By Jack Heffernan
Higher education institutions like Portland State have made strides in the past couple of years to protect students of all gender identities and sexual orientations from sexual misconduct.
This June, in addition to the celebration of Pride Month, marks the 50th Anniversary of Title IX.
Passed on June 23, 1972, the piece of the Education Amendments Act states, “No person in the United States shall, on the basis of sex, be excluded from participation in, be denied the benefits of, or be subjected to discrimination under any education program or activity receiving Federal financial assistance.”
A milestone for women’s rights on college campuses, United States presidents have since offered varying interpretations of the legislation regarding protections for LGBTQ+ individuals. But the Supreme Court in 2020 ruled in a landmark decision that discrimination based on gender identity and sexual orientation meant inherently treating people differently on the basis of sex.
Later that year, the U.S. Department of Education issued regulations addressing higher education institutions’ response to sexual harassment. This prompted PSU to implement a Title IX Sexual Harassment Policy, which was adopted in February. The university had previously covered sexual misconduct under the prohibited discrimination and harassment policy and code of student conduct. But new Title IX regulations required significant institutional changes, leading PSU and numerous other universities to create a separate policy relating specifically relating to sexual misconduct.
With federal laws now clearer about the inclusion of discrimination based on gender identity and sexual orientation in Title IX, LGBTQ+ members of the PSU are assured that this policy covers them.
A recent sexual misconduct campus climate survey conducted by PSU found that 41.2 percent of trans women student respondents had experienced sexual assault, along with roughly 26 percent of those with queer or pansexual sexual orientations.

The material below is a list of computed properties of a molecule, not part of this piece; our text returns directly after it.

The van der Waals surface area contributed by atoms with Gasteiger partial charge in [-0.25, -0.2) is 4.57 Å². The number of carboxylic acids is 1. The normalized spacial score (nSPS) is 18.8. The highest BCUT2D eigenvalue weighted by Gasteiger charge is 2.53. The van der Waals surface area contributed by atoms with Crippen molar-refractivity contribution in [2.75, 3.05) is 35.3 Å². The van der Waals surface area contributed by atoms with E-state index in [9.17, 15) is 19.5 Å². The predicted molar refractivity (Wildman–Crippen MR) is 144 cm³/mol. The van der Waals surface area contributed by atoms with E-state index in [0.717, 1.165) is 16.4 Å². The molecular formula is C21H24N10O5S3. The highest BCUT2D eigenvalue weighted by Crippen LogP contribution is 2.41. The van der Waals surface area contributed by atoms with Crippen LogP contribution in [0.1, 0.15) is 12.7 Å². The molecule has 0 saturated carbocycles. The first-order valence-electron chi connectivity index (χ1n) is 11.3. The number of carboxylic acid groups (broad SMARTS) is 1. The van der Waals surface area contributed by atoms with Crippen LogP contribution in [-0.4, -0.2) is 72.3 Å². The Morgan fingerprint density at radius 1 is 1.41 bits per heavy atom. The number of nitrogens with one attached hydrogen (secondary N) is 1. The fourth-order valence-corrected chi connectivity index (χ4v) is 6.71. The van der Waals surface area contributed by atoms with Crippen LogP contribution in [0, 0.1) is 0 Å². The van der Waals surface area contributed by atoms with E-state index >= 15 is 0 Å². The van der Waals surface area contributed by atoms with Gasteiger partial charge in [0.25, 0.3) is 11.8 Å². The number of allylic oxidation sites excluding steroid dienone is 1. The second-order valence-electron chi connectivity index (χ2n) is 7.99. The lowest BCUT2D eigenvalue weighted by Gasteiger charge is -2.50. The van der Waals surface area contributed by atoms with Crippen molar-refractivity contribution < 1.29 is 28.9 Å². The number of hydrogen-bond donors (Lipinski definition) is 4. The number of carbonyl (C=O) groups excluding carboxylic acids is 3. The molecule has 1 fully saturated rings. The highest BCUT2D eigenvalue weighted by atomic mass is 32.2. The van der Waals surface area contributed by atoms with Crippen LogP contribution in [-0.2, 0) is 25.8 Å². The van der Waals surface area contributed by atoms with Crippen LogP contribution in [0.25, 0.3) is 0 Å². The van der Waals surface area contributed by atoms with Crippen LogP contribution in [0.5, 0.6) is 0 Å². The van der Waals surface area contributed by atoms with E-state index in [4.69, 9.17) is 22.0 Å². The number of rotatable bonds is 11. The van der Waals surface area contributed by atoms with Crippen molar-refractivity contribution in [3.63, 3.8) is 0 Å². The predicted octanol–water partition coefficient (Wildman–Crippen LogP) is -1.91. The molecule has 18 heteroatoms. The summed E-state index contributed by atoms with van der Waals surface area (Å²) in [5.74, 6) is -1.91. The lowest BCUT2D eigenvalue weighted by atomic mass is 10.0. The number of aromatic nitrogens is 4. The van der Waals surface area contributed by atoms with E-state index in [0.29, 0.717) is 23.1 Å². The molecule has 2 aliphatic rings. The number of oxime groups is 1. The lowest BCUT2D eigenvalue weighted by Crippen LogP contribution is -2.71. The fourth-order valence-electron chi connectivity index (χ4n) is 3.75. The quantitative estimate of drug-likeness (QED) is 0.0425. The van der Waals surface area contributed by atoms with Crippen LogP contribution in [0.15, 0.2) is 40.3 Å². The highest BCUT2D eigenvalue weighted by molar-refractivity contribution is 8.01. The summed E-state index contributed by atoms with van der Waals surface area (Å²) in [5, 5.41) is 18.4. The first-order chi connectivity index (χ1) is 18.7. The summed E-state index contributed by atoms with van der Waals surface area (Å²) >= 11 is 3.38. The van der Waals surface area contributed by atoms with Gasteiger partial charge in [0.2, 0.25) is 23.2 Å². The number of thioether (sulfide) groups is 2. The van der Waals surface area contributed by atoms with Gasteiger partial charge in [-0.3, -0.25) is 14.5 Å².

Rebecca “Becca” Lawrence joined PSU in February as the Assistant Vice President of Equity and Compliance in the Office of Global Diversity and Inclusion. Lawrence noted the broad scope of Title IX, which includes equal treatment, especially in employment, pay, harassment, and educational access; athletics; student and employee pregnancy discrimination; stalking; and campus sexual assault.
“My hope is that students know that the Office for Equity and Compliance is a resource to address these issues, in addition to other forms of discrimination and harassment based on protected class,” said Lawrence said. “One of the factors that attracted me to PSU are the resources available for students impacted by sexual misconduct, interpersonal violence and stalking,” Lawrence said.
Other resources include the Women’s Resource Center, which provides confidential advocacy services for students, regardless of gender; the CARE program, that assists students in crisis by addressing food insecurity, housing barriers, and academic matters; Student Legal Services, a resource for students who may need legal assistance or referral; along with the identity-specific support and communities like the Cultural Resource Centers, Veteran Resource Center, and Queer Resource Center.
For help regarding sexual misconduct, please pdx.edu/sexual-assault/get-help. More information about PSU and Title IX can be found on the Global Diversity & Inclusion website.